Trust, but verify
But there are still lots of small and medium-size companies that defer decisions on cloud spending to individual departments within the company, rather than routing everything through a centralized purchasing organization as was the case in the old days.
That gives those departments a lot of autonomy to make quick decisions about computing resources, in the hope that internal bureaucracy won’t derail promising ideas. It also tends to result in situations where abandoned projects continue to run quietly in the background on cloud providers racking up small charges that add up over time.
Dozens of vendors have emerged over the past decade that promise to help companies understand exactly how much they are spending on cloud services, including Pacific Northwest companies like Bellevue-based Apptio, acquired for $1.9 billion last year; and Portland’s Cloudability.
“For most companies, cloud is still a small line item in the larger IT budget,” said Cloudability co-founder J.R. Storment. But that is changing quickly, and companies that designed their finance tracking systems around capital expenditures for hardware need help balancing the desire to help individual teams move quickly with the need to manage how much money they’re spending, he said.
They also need help understanding the true cost of cloud computing. The cloud is not cheap, as the surge of revenue booked by AWS can prove, and it requires a different way of thinking about software development when making decisions about how to spend time and money.
For example, a recent Cloudability customer was faced with a decision about an older application that had moved into the cloud. The company could spend six months rebuilding the application in a cloud-native way to operate more efficiently, or spend more money on cloud processing power to make it run reliability.
“They made the decision to throw money at the problem,” Storment said.
Google is behind AWS and Microsoft when it comes to cloud market share, but it made an interesting pricing move this month at its Google Cloud Next conference in San Francisco.
Anthos is a hybrid-cloud services platform introduced at the event that is designed to give cloud holdouts an easier way to balance their existing investments in on-premises hardware with newer applications run on Google’s cloud or even competitive public clouds. It’s basically a set of training wheels for companies new to the cloud, but it also will give companies the option of subscribing to the cloud on the monthly basis.
Google will offer Anthos customers one-year or three-year subscriptions, and it will also allow companies to go month-to-month after a year if they prefer, said Eyal Manor, vice president of engineering and product management at Google Cloud, in an interview at the Google Cloud Next event earlier this month. Google isn’t ready to announce specific pricing details around Anthos, but there will be usage tiers within those subscription plans similar to how G Suite account subscriptions offer different amounts of storage.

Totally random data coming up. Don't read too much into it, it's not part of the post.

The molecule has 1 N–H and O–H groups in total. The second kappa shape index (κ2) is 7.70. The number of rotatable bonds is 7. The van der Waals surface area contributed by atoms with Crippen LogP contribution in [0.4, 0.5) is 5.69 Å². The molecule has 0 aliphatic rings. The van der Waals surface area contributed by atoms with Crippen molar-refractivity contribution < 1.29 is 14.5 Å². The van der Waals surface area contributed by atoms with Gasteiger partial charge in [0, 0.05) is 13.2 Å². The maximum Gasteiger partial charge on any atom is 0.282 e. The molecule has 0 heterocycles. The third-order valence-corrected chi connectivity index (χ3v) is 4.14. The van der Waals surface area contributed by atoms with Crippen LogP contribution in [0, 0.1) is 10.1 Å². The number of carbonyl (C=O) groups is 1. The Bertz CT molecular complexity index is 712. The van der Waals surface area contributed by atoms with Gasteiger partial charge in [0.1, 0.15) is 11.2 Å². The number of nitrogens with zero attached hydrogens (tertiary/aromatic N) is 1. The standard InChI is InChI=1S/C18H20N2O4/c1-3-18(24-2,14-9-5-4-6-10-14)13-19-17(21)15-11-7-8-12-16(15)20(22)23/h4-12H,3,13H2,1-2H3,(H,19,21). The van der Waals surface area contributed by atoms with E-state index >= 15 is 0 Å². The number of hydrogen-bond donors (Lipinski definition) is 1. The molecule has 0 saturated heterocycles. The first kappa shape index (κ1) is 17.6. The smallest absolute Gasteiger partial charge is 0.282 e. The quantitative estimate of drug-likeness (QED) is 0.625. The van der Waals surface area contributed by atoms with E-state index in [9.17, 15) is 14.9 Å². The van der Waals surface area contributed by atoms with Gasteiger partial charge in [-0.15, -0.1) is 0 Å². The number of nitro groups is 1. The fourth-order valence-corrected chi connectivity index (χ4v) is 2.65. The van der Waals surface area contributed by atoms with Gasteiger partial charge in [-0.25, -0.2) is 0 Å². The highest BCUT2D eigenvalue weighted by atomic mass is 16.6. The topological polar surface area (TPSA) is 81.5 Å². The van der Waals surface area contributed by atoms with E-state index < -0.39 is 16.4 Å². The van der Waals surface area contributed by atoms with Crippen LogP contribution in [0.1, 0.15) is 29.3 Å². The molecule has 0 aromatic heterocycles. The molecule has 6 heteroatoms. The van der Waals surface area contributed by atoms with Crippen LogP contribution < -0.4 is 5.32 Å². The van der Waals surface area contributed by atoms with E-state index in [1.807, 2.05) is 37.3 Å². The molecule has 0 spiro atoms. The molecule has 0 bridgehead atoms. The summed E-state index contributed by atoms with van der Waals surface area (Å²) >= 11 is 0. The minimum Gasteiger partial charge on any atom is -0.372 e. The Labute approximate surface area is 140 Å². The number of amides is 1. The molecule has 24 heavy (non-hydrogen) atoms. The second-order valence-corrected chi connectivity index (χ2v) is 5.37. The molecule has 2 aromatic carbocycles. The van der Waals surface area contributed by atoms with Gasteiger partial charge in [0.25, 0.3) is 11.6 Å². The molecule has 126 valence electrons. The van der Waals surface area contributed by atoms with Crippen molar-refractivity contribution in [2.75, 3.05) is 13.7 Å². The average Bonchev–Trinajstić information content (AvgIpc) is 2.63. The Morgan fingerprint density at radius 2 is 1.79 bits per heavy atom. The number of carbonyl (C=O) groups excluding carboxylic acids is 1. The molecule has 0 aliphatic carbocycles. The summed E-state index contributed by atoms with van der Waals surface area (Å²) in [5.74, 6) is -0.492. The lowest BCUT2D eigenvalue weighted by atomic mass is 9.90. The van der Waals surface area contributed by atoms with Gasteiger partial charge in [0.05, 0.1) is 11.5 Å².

Customers interested in Anthos “wanted the predictability,” Manor said. Also, “they don’t want to bundle themselves 14 different cloud services.”
This arrangement might not work for every cloud customer, but it seems to make sense for a certain class of customer that is less concerned with scalable performance and more concerned about stability, which describes a solid chunk of the Fortune 500.
The rising tide
These shifts in pricing strategies reflect a maturing cloud, and it was probably inevitable that Big Business would shape cloud computing in its image to some extent.
AWS and Microsoft have a big edge in this area thanks to their first-mover advantage and deep enterprise sales roots, respectively. New Google Cloud CEO Thomas Kurian has promised to meet big business customers where they are on their terms, which hasn’t always been easy to accomplish inside a company run by the engineers.
Cloud computing is already an enormous business, and given that around the majority of current workloads remain in traditional data centers, an incredible business opportunity awaits the companies that figure out the best way to help customers consume their services. Expect to see a lot more experimentation in cloud pricing as more enterprise customers take the plunge and technologies like serverless computing become mainstream.
“No one’s spending less,” Quinn said. “One year after I do an engagement, I don’t have any customers that are spending less than they were when I started. The difference is now they understand it better and are able to predict it.”